"You call that trying? Ha! I've barely started. It was enough for the others. Didn't even stop to weigh anchor, they just cut the cables and ran."

"I think it's very mean of you, frightening people. Childish, too."

"Childish? I am a captain in Her Majesty's Navy, I'll have you know. You wouldn't think me childish if you knew all I've done, all the glory I've brought upon this Empire."

"This Empire?" Merlin repeats. "Wow, you haven't been paying very close attention, have you?"

"What are you talking about?"

"Well, I hate to take the wind out of your sails, there, sailor—but, uh. There is no more Empire."

Arthur stares at him, blankly, for a moment. And then, "Oh, wonderful. The barmy ones are always the hardest to get rid of."

Merlin just laughs. "Why do you have to get rid of me? Seems to me you could use the company."

"I could not. I treasure my solitude."

"Oh yeah? How'd you die?"

"I beg your pardon?"

Merlin just raises his eyebrows.

"Very well," Arthur yields, "ignoring how astoundingly rude that question is, I—it—" he stops.


"It wasn't suicide, if that's what they told you. That's what they wrote in the paper, but they were wrong."

Merlin can't stop a smile. "You do seem entirely too fond of yourself for that." Arthur glares at him. "So what happened?"

"None of your business."

"I disagree. It happened in this house—what if the danger's still lurking here somewhere? I have a right to know."

"It was just a stupid accident. Could've happened to anyone." Merlin waits, watching Arthur expectantly. Arthur rolls his eyes. "I was in bed, and a storm blew in. I got up to close all the windows, and kicked open the gas heater valve at my bedside without noticing."

Merlin blinks. "Seriously? That's how you died? Just accidentally kicking the gas on?"

"Oh and I suppose you've never made a clumsy mistake in your life."

"'Course I have, but wow, that's bad luck. You really could've done with someone looking after you."

"I am perfectly capable of taking care of myself, thank you."

"Uh—I know exactly one thing about you, and I already know that's not true."

"And I already know that you—are an idiot."

"Oi, now who's being rude?"

Arthur sniffs. "Your kettle has been boiling for nearly a minute and you haven't even noticed."

"Oh," Merlin says, blinking in surprise. "Thanks." He turns off the flame, eyes now well adjusted to the dark, and pours the water to steep. He hesitates before returning the kettle to the stove. "I'd offer you some," he says, "but I'm not sure if you..."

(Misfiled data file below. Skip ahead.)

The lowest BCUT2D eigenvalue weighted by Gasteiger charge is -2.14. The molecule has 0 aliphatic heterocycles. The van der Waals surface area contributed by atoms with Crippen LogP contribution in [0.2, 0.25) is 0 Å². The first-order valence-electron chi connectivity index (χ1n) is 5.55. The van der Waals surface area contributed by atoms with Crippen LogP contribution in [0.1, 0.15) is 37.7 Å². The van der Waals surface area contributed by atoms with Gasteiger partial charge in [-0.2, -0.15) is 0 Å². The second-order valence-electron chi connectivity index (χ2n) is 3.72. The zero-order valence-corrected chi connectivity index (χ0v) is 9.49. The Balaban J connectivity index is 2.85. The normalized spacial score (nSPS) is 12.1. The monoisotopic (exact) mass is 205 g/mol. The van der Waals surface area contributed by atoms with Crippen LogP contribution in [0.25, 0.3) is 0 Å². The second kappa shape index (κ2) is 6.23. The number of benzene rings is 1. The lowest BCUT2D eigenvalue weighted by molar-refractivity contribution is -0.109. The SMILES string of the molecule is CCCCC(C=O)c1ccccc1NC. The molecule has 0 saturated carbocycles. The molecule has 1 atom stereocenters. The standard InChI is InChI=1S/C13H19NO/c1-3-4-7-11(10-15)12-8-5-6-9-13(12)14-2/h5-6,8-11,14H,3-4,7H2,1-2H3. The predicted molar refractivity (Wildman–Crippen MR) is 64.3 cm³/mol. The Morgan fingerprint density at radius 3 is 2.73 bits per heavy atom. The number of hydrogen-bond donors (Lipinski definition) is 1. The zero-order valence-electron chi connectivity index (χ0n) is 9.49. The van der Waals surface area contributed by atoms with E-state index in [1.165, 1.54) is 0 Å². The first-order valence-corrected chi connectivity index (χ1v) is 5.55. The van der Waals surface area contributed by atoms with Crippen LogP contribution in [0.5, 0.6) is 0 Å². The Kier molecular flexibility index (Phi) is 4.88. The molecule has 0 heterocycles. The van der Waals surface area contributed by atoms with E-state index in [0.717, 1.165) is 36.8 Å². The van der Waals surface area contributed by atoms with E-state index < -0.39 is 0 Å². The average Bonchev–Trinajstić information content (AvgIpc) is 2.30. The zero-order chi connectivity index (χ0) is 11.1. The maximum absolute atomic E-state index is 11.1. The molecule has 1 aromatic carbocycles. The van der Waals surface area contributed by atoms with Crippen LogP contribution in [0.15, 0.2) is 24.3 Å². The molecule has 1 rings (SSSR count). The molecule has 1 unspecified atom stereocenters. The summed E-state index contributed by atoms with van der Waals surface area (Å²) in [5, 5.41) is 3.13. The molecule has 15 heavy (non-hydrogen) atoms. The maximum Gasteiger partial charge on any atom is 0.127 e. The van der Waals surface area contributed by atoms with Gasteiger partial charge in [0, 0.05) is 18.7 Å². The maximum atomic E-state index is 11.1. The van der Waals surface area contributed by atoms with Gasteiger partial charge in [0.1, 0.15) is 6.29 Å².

Arthur shakes his head no and shrugs.

After a moment, Merlin says, "Well I'm glad you didn't kill yourself."

Arthur looks surprised, and shifts uncomfortably. "For all the difference it made."

"If it makes you feel any better," Merlin says, "you'd be dead of old age by now anyway, so there's really no point feeling sorry for yourself anymore."

Arthur stares at him. "God, you are an idiot."

"But you're glad I'm here anyway, aren't you?"

"I've had enough of this, I'm going upstairs," Arthur says, and leaves.

"Stay out of my bedroom," Merlin calls after him.

"My bedroom!"

"Not anymore!" There's no response, and Merlin chuckles to himself as he goes to strain his tea. "Oi," he adds, loudly, "the least you could do is turn the lights back on!"

All the lights in the kitchen and in the hall and, Merlin has no doubt, in the entire rest of the house suddenly blaze at full strength.

"Not all at once! You're gonna blow out the—" there's a pop, and the house lurches back into darkness, "—wires," Merlin finishes. "Prat."


Merlin returns home from his first day of work, pink cheeked and smiling. He flips the light switch out of habit before he remembers the power's still out, kicks off his boots and walks back into the kitchen, where he lights the lamps with a whispered word and then sets about making dinner.

"Oh good, you're back," Arthur says, deadpanning sarcasm and appearing in the doorway. "I was terribly worried you'd get lost between here and town and I'd never see you again."

Merlin grins at him. "Was a bit dodgy there for a while, but I found my way."

"Did you fix the lights?" Arthur asks, frowning up at the ceiling. "When did you do that? I thought you said you needed to call someone."